All About the Rates
Rates. What should you realistically charge as a professional full-time barber?
No one wants to talk about them, but everyone has to figure them out.
Sure, it’s a tough subject to broach, but one that’s (obviously) so necessary to hash out thoroughly.
Why? Because how you price your services can make or break your success, determine your clientele, and set you up in a certain way within your industry.
Unfortunately, rates aren’t universal – they don’t come with a one-size-fits-all-sticker (even though we’d probably like them to). There are dozens of factors to consider for your specific business – the services you offer, where you’re located, how experienced you are, what your own costs are, and more.
So, how exactly do you determine what your rates as a professional barber should be?
It all starts with considering the cold hard facts about your unique business.
Facts First: Be Fair, But Be Realistic
Like we said, it’s all about looking at the facts. You need to learn to balance the idea of a fair price for your services while being realistic about what you need to cover. There’s a lot to consider (and by a lot, we mean a lot) but the basic idea behind pricing is that you’re providing a rate that makes sense for your clients while covering your cost and making a bit of a profit (you are providing a great service, after all).
First, consider your space. Are you renting a booth? Do you own a salon? Are you working from home? Do you travel to your clients?
Calculate the costs associated with where you’re working and make sure you’re working those into the equation.
You probably sell products that you recommend to clients, right?
Most barbers do (it’s part of your basic business formula, no doubt). As helpful as it is to have these products on-hand, remember these cost you money – building these costs into your rates and prices is vital.
This one’s obvious – you should charge appropriately for your services. Consider your experience, your level of education, your competition, the types of services you offer, the variety, and more. Taking an honest look at your services and analyzing your skill level is going to be a huge piece of the pricing puzzle.
There are obviously way more factors than ones we listed above – like we said before, there are hundreds of things to consider. But taking a look at this basic list should help your brain get the ball rolling on what you need to consider so you can begin pricing your services correctly.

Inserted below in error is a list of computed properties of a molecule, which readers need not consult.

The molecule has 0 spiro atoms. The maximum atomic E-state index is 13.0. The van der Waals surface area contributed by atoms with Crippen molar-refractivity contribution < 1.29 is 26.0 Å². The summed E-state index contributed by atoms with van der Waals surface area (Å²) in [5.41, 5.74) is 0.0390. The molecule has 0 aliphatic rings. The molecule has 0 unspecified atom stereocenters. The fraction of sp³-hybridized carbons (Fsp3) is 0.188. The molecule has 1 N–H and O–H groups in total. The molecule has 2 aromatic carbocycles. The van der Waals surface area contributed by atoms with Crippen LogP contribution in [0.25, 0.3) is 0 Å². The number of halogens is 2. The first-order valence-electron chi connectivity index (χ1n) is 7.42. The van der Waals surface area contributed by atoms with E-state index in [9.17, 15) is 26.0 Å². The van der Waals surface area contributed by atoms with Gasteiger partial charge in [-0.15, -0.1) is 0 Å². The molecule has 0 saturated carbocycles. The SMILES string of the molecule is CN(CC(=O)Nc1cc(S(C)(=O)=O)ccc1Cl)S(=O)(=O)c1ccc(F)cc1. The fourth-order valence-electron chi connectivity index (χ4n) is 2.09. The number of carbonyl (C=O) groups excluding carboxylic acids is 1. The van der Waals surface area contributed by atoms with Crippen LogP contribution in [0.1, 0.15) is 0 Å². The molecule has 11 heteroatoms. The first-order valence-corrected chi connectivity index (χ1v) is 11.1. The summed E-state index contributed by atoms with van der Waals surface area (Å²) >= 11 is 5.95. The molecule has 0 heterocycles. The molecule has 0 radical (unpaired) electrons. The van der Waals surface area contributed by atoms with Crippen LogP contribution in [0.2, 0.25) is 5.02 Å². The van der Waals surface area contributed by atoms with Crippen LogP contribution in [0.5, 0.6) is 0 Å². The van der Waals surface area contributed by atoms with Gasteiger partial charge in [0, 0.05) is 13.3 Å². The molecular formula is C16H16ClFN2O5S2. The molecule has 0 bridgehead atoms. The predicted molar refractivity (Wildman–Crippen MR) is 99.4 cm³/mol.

Don’t Undersell Yourself
Here’s some advice you’ve probably never heard – stop being modest.
Sure, there’s a time and place for modesty (no cockiness allowed on our watch) but being realistic about what you can offer your clients (that others can’t!) is a huge pricing factor. Stop underselling yourself and start being realistic about your what your services are actually worth – otherwise, you’ll be left undercharging your entire career (and likely missing out on much-deserved profit)!
Promos and Discounts and Gift Cards, Oh My
(But Watch Yourself)
Like we always say, discounts are great, but be cautious with them. Using them wisely can help you build your business, attract new clients, and open up your company to lots of opportunity. It can even help you clear out inventory, stimulate a new demand for services, or boost your clientele.
That being said, though, you don’t want to incorporate too many discounts – if your customers think that you hand out discounts at every turn, they might not continue coming to you when your rates bounce back to normal.
Your Time Matters
This is one of the biggest mistakes that professionals make – they forget to value their time. Time is just as important of a factor as products, services, and overhead costs. Think about it, if you’re spending 2-3 hours on a single client, that’s a lot of time spent that you could have been spreading out to several clients. Your clients are coming to you to deliver the product they want, right? That means that your time is the most valuable aspect you could possibly offer!
Factor in your hard work and your time into your pricing structure.